Aggie Propulsion Lab Set Up for Long Term Success
Ali J. Gangeh is pioneering the University of California, Davis, to the stars by leading the team building the university's first liquid rocket engine. Gangeh is an undergraduate student in the Department of Mechanical and Aerospace Engineering. After arriving at Davis, he expressed an interest in a variety of campus clubs but couldn't find the perfect fit for his passions. Undeterred, he decided to create a club for those with similar interests and founded the Aggie Propulsion Lab.
Aggie Propulsion Lab, or APL, is a student-run organization that is working to design, build, test, and launch UC Davis' first liquid-fueled rocket engine. With over 40 members, APL is currently finalizing its rocket engine design and preparing to transition into the assembly or build phase of the project.
Gangeh began to reach for the stars while still in high school when he joined the University of Toronto's Aerospace Team. The experience ignited his interest in rocketry and space exploration and launched his academic career.
With help from Paul Erikson, Professor of Mechanical and Aerospace Engineering, APL began as a research course with approximately 20 students. During class, small teams were formed with each team learning the concepts and principles of rocket engine design. The following summer, the teams compared notes and consolidated their concepts into a final design. That final design is now moving from the draft table to the workbench as it is assembled by the APL team.
According to Gangeh, what makes a liquid rocket engine interesting is its complexity.
Liquid rocket fuel — cryogenic liquid oxygen — is stored at a temperature of -90 degrees Kelvin (-622 degrees Fahrenheit) and then combusted at temperatures over 3000 degrees Kelvin (4,940 degrees Fahrenheit). For reference, that's about half as hot as the temperature of our sun. The conditions are extreme, and Gangeh reveals that the most significant challenge of using liquid oxygen to fuel rockets is harnessing such powerful chemical energy without causing component failure.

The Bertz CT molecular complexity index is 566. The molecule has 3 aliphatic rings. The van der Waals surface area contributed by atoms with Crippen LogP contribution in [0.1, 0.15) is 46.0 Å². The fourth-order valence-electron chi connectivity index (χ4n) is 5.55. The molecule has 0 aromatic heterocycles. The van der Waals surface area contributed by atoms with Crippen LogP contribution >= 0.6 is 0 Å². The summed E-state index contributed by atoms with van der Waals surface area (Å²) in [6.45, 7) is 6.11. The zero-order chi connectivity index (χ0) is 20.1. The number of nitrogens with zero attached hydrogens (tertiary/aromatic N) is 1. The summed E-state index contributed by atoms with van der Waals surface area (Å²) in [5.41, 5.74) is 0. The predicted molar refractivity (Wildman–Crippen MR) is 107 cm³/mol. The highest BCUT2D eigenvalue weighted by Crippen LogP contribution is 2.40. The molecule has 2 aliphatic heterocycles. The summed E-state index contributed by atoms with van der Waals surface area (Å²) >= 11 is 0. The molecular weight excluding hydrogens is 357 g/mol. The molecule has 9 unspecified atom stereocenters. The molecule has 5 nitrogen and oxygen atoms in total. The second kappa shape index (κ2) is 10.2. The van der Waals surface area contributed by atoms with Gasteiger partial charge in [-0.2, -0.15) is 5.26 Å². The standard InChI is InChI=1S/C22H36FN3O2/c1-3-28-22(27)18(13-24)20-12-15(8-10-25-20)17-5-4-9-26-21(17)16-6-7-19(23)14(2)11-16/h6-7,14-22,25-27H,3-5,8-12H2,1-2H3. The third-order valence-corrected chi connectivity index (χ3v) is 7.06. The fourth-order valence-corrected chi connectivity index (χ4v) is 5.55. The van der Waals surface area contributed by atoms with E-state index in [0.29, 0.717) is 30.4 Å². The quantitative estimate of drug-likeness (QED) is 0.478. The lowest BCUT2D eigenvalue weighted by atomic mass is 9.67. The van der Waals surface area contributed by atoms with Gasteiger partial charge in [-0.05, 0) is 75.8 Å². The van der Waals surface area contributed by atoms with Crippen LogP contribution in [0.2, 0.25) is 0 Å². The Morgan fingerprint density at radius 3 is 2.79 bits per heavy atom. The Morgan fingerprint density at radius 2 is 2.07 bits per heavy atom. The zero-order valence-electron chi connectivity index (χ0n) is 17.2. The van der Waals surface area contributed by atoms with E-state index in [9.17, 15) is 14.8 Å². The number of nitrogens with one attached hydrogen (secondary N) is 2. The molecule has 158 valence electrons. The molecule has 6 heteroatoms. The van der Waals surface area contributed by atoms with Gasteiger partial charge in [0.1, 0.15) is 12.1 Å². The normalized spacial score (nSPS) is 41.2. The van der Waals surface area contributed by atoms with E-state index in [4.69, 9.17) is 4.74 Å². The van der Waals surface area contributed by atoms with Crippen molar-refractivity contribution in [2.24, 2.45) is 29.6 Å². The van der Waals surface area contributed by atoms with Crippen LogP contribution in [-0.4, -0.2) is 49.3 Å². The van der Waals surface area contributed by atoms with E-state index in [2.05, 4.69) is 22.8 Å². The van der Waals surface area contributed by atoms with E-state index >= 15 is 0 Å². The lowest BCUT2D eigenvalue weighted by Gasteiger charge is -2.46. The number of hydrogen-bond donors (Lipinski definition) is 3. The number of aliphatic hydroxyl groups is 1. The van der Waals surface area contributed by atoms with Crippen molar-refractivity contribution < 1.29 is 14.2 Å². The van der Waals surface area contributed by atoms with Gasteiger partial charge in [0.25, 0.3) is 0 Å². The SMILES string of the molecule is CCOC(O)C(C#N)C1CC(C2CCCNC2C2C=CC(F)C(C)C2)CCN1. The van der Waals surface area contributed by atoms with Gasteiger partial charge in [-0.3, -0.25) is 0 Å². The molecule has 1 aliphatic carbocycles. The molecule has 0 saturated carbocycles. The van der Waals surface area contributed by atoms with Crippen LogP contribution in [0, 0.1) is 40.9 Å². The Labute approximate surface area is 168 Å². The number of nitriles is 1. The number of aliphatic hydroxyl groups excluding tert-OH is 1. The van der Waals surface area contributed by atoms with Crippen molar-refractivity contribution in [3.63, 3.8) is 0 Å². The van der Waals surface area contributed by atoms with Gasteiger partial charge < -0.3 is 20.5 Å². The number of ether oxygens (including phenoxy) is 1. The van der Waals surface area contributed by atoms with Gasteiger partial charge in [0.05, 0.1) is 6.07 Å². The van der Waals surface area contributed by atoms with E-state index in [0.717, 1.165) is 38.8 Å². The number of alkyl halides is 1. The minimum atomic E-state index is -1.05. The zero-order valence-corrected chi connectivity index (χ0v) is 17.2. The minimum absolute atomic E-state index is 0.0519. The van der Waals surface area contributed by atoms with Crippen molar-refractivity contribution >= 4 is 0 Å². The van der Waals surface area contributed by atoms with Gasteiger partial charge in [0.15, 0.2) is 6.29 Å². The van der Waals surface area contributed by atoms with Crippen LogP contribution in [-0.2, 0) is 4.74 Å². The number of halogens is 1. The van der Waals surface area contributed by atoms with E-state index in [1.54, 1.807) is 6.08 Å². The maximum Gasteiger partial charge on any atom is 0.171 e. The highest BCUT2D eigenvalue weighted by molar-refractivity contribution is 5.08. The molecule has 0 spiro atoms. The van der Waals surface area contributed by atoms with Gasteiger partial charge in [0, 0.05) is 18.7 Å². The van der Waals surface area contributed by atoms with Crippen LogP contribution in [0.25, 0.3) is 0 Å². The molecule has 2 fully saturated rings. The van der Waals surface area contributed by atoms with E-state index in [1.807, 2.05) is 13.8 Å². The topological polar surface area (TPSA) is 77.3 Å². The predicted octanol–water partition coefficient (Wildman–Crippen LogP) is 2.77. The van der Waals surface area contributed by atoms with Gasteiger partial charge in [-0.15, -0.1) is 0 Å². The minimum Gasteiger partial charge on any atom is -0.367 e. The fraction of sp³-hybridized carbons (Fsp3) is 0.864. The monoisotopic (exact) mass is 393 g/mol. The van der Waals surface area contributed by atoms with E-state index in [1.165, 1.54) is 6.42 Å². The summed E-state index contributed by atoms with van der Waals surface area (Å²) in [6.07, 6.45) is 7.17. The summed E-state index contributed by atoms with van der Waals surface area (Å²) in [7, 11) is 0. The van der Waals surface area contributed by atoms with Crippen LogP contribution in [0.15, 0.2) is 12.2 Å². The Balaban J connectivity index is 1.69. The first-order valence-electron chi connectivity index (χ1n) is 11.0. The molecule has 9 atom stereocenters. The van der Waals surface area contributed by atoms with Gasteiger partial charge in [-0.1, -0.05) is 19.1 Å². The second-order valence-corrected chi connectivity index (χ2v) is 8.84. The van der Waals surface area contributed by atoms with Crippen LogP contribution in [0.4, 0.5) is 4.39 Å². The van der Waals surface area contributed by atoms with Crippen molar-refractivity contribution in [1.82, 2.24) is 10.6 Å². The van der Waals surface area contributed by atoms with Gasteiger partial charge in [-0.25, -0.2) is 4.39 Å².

Though challenging, this classification of rocket engine is the aerospace industry standard, with almost every rocket launched into space using liquid fuel. Students seeking to work in the aerospace industry or space exploration need to understand the principles and dynamics of liquid fuel propulsion, which APL teaches.
"The amount of work, analysis, design, and complexity involved in getting a liquid rocket engine to fire is ridiculous," Gangeh explains.
Understanding all the efforts behind — well, rocket science — can be very intimidating for beginners. However, APL has an open-door policy for anyone who wants to join. The club has no academic prerequisites for members. In fact, their only requirement is that prospective members have "a willingness, interest, and initiative to learn."
APL prioritizes meeting new members at their current skill set, with a goal to build foundational knowledge through hands-on learning activities. Members are assigned tasks appropriate for their existing knowledge while ensuring that their efforts contribute to the overall project. The club encourages members to meet challenges head-on through experiential research.
Gangeh envisions a sustainable future for the APL. The club will design and construct new and improved rocket engines every year, building on their learnings and leveraging the evolving science.
As for Gangeh, his future has an upward trajectory. He plans to follow his passion for rocketry and space exploration by working in the commercial aerospace industry. His leadership of the APL looks to be the perfect launch pad.